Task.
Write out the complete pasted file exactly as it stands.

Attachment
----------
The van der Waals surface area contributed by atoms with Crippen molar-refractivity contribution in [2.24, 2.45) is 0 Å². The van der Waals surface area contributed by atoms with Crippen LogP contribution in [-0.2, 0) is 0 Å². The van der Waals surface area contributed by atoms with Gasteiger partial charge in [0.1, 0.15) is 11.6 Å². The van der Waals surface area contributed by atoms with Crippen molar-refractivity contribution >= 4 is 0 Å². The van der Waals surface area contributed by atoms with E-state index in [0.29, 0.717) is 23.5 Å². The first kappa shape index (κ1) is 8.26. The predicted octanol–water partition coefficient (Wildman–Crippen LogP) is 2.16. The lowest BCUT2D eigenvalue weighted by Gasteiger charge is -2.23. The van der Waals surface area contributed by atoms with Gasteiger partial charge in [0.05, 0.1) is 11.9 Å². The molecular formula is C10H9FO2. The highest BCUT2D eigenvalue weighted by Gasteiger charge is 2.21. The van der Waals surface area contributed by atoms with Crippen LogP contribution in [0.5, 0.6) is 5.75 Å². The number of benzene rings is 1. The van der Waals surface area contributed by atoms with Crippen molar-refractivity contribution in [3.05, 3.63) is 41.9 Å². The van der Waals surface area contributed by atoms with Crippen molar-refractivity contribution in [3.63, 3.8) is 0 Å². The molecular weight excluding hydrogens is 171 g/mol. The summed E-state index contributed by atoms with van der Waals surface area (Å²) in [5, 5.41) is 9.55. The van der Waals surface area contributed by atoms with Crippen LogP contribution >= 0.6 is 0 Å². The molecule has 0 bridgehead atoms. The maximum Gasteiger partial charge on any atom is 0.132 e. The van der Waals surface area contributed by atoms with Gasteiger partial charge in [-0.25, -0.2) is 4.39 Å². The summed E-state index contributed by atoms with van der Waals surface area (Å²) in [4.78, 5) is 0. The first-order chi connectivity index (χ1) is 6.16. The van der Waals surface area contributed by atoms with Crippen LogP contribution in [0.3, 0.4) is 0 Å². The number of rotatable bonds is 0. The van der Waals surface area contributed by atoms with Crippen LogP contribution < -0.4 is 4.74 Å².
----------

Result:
The van der Waals surface area contributed by atoms with Crippen molar-refractivity contribution in [2.24, 2.45) is 0 Å². The van der Waals surface area contributed by atoms with Crippen LogP contribution in [-0.2, 0) is 0 Å². The van der Waals surface area contributed by atoms with Gasteiger partial charge in [0.1, 0.15) is 11.6 Å². The van der Waals surface area contributed by atoms with Crippen molar-refractivity contribution >= 4 is 0 Å². The van der Waals surface area contributed by atoms with E-state index in [0.29, 0.717) is 23.5 Å². The first kappa shape index (κ1) is 8.26. The predicted octanol–water partition coefficient (Wildman–Crippen LogP) is 2.16. The lowest BCUT2D eigenvalue weighted by Gasteiger charge is -2.23. The van der Waals surface area contributed by atoms with Gasteiger partial charge in [0.05, 0.1) is 11.9 Å². The molecular formula is C10H9FO2. The highest BCUT2D eigenvalue weighted by Gasteiger charge is 2.21. The van der Waals surface area contributed by atoms with Crippen LogP contribution in [0.5, 0.6) is 5.75 Å². The number of benzene rings is 1. The van der Waals surface area contributed by atoms with Crippen molar-refractivity contribution in [3.05, 3.63) is 41.9 Å². The van der Waals surface area contributed by atoms with Crippen molar-refractivity contribution in [3.63, 3.8) is 0 Å². The molecular weight excluding hydrogens is 171 g/mol. The summed E-state index contributed by atoms with van der Waals surface area (Å²) in [5, 5.41) is 9.55. The van der Waals surface area contributed by atoms with Crippen LogP contribution >= 0.6 is 0 Å². The molecule has 0 bridgehead atoms. The maximum Gasteiger partial charge on any atom is 0.132 e. The van der Waals surface area contributed by atoms with Gasteiger partial charge in [-0.25, -0.2) is 4.39 Å². The summed E-state index contributed by atoms with van der Waals surface area (Å²) in [4.78, 5) is 0. The first-order chi connectivity index (χ1) is 6.16. The van der Waals surface area contributed by atoms with Crippen LogP contribution in [0.3, 0.4) is 0 Å². The number of rotatable bonds is 0. The van der Waals surface area contributed by atoms with Crippen LogP contribution < -0.4 is 4.74 Å².